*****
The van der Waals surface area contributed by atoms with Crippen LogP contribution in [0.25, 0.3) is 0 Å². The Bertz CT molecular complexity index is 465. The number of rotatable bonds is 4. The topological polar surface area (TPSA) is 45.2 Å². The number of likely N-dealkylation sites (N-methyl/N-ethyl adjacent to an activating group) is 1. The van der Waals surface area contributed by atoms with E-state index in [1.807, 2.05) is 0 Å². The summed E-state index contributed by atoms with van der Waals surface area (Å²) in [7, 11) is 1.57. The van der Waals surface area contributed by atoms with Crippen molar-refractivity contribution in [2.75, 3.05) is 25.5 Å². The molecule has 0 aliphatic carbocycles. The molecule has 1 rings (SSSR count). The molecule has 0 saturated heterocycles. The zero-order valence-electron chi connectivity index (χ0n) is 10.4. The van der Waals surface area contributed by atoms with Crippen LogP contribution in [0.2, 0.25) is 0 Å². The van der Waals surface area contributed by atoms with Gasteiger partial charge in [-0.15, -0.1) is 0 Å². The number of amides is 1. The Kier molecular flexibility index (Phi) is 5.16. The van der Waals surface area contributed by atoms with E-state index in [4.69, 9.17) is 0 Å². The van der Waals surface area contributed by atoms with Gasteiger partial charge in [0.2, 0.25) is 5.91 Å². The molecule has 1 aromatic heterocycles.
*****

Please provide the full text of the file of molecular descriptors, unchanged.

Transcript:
The van der Waals surface area contributed by atoms with Crippen LogP contribution in [0.25, 0.3) is 0 Å². The Bertz CT molecular complexity index is 465. The number of rotatable bonds is 4. The topological polar surface area (TPSA) is 45.2 Å². The number of likely N-dealkylation sites (N-methyl/N-ethyl adjacent to an activating group) is 1. The van der Waals surface area contributed by atoms with E-state index in [1.807, 2.05) is 0 Å². The summed E-state index contributed by atoms with van der Waals surface area (Å²) in [7, 11) is 1.57. The van der Waals surface area contributed by atoms with Crippen molar-refractivity contribution in [2.75, 3.05) is 25.5 Å². The molecule has 0 aliphatic carbocycles. The molecule has 1 rings (SSSR count). The molecule has 0 saturated heterocycles. The zero-order valence-electron chi connectivity index (χ0n) is 10.4. The van der Waals surface area contributed by atoms with Crippen LogP contribution in [0.2, 0.25) is 0 Å². The van der Waals surface area contributed by atoms with Gasteiger partial charge in [-0.15, -0.1) is 0 Å². The number of amides is 1. The Kier molecular flexibility index (Phi) is 5.16. The van der Waals surface area contributed by atoms with E-state index in [4.69, 9.17) is 0 Å². The van der Waals surface area contributed by atoms with Gasteiger partial charge in [0.2, 0.25) is 5.91 Å². The molecule has 1 aromatic heterocycles.